I just wrote over at Dennis’ about my two favorite genres being sci-fi and horror and yet not liking very many beyond the seventies (although there are certainly ones in the eighties and beyond I do like) and that’s one of the reasons I visit here as a regular stop in my blog rounds. I remember when I started surfing the blogs last year (it only took me a couple of weeks of surfing them before deciding, “Hey I want to do this too!”) I began looking for blogs that matched my likes and dislikes. After my first month of blogging I had found Sergio Leone, Scanners and Sunset Gun and that’s about it. Then you commented on “The Luck of Ginger Coffey” on my blog after you and I had exchanged comments on Dennis’ blog about the “100 Greatest Films Ever” list that had come out and caused such an uproar (I have a great memory for how I met people, like Sandy Dennis in The Four Seasons). After that I knew I had found the sci-fi/horror blog I’d been looking for. And as an added bonus you had a love for sixties British cinema as well as Japanese and Italian horror of which I knew little but was eager to learn. I know I would have discovered you within a day of that anyway due to the conversation on Dennis’ blog but still, I am forever grateful for your first visit to my blog.

    I don’t ever want Cinebeats to go away. I look forward to (hopefully) years of commenting and posting from you. And in twenty years when all the new big bloggers on the block are talking about the classics of the nineties and tens, I’ll still have a place I can go to read about the cinema I care about. And for that I thank you.

  4. Lovely heartfelt post Kimberly and great interview…thanks so much for mentioning Moon In The Gutter over there. I really appreciate your continuing support! Keep up the always astonishing work.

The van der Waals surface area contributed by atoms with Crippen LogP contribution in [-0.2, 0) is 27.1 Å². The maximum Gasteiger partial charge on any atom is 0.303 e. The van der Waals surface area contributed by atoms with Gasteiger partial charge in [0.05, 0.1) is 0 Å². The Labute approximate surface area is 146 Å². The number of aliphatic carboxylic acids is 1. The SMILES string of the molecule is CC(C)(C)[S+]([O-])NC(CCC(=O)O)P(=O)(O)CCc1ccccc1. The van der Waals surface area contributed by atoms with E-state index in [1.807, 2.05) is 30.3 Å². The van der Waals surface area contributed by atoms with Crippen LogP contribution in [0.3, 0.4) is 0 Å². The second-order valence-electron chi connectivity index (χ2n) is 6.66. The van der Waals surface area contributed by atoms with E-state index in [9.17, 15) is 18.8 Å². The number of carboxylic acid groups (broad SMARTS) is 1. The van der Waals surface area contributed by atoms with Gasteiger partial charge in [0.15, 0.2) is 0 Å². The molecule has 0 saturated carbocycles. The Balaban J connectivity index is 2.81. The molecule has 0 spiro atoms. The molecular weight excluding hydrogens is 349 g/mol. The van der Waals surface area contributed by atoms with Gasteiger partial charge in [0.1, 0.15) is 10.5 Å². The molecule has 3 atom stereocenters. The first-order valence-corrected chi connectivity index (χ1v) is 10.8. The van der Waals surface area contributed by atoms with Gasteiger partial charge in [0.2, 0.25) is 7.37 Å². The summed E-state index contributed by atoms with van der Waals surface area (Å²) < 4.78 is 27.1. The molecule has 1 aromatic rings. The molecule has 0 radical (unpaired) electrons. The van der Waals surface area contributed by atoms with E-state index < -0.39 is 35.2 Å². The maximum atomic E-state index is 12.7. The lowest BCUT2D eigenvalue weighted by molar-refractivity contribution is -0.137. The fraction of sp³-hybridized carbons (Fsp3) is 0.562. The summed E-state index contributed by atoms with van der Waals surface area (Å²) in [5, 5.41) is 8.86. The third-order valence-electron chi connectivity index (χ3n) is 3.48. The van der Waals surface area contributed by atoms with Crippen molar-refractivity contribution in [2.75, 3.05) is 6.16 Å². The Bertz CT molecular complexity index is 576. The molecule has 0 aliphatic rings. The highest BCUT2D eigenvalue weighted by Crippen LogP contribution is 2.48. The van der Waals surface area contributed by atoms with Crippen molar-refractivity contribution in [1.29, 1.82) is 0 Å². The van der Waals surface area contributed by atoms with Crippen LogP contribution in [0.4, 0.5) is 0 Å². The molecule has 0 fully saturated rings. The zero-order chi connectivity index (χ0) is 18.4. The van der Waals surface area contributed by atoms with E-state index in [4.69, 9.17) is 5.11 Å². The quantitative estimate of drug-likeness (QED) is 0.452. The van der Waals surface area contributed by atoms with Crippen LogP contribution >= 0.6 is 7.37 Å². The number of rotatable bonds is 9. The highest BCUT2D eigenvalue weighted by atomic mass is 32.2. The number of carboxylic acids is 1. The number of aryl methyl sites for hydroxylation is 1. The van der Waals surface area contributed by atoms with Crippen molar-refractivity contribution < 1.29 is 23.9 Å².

5. Peter – Ha! So true. 😉 Thanks for the feedback. It’s much appreciated and I look forward to your future posts as well.

    Orlando – Thanks! I’m not exactly sure that I understand your question but if you’re wondering if I write all the content at, indeed I do.

    Keith – Many thanks and I’m glad you enjoy Cinebeats. It is tough all over for everyone at the moment. There’s just no escaping the fact that the economy is in really poor shape and work of all sorts is hard to come by. I hope things improve for you as well!

    Jonathan – I really appreciate your thoughtful response! I still don’t consider myself a “prominent blogger” even though I appreciate your support. 😉 With so many paid pros blogging like Jim Emerson, Kim Morgan, etc. I usually feel like a small fish in a big pond. I’m not really sure why there’s been so much navel-gazing going on in the film blog world. Can you imagine if all the comic book bloggers, gardening bloggers, sports bloggers and cooking bloggers were as self absorbed as a lot of film bloggers seem to be? I just don’t get it. The minute blogging stops being fun for me I’ll stop blogging but like anything in life, it’s usually what you make of it – the good and the bad. I will add though that if I read one more ridiculous self-serving rant like this one from some guy trying to be the gate-keeper of online film criticism I’m going to storm the damn fort with my army of one! I swear that the piece I’ve been writing about “classism” among film critics is boiling over at this point.

    Jeremy – Thanks so much Jeremy! I really enjoy your blog (or “blogs”) and I was happy to include it. I’m kicking myself now for forgetting some favorites but it’s hard to keep track of all the blogs I enjoy reading and new ones are popping up everyday. Thanks again! I always enjoy hearing from you and chatting about our favorite films.

  6. Thanks, Kimberly, for your too-kind mention. And an even bigger thanks for posting that truly awesome picture. (Let me put in a request for you to break out your old photo albums here on this blog, even if you only do it in trickles.)